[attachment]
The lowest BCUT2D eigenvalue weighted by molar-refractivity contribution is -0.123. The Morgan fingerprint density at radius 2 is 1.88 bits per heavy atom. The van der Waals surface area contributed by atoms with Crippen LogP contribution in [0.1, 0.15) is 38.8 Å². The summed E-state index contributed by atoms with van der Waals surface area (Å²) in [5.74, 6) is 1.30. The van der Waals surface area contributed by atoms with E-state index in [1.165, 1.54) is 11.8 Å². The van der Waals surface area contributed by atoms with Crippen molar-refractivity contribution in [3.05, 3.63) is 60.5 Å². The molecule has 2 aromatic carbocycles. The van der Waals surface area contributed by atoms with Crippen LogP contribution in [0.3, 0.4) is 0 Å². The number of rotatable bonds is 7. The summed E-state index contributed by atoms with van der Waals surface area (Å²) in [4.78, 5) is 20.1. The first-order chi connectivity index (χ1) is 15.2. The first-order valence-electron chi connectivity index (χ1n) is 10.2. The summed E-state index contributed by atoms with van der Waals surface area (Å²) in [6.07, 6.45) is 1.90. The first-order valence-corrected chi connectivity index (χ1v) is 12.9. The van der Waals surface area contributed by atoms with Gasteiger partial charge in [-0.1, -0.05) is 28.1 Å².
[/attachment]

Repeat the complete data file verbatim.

The lowest BCUT2D eigenvalue weighted by molar-refractivity contribution is -0.123. The Morgan fingerprint density at radius 2 is 1.88 bits per heavy atom. The van der Waals surface area contributed by atoms with Crippen LogP contribution in [0.1, 0.15) is 38.8 Å². The summed E-state index contributed by atoms with van der Waals surface area (Å²) in [5.74, 6) is 1.30. The van der Waals surface area contributed by atoms with E-state index in [1.165, 1.54) is 11.8 Å². The van der Waals surface area contributed by atoms with Crippen molar-refractivity contribution in [3.05, 3.63) is 60.5 Å². The molecule has 2 aromatic carbocycles. The van der Waals surface area contributed by atoms with Crippen LogP contribution in [0.3, 0.4) is 0 Å². The number of rotatable bonds is 7. The summed E-state index contributed by atoms with van der Waals surface area (Å²) in [4.78, 5) is 20.1. The first-order chi connectivity index (χ1) is 15.2. The first-order valence-electron chi connectivity index (χ1n) is 10.2. The summed E-state index contributed by atoms with van der Waals surface area (Å²) in [6.07, 6.45) is 1.90. The first-order valence-corrected chi connectivity index (χ1v) is 12.9. The van der Waals surface area contributed by atoms with Gasteiger partial charge in [-0.1, -0.05) is 28.1 Å².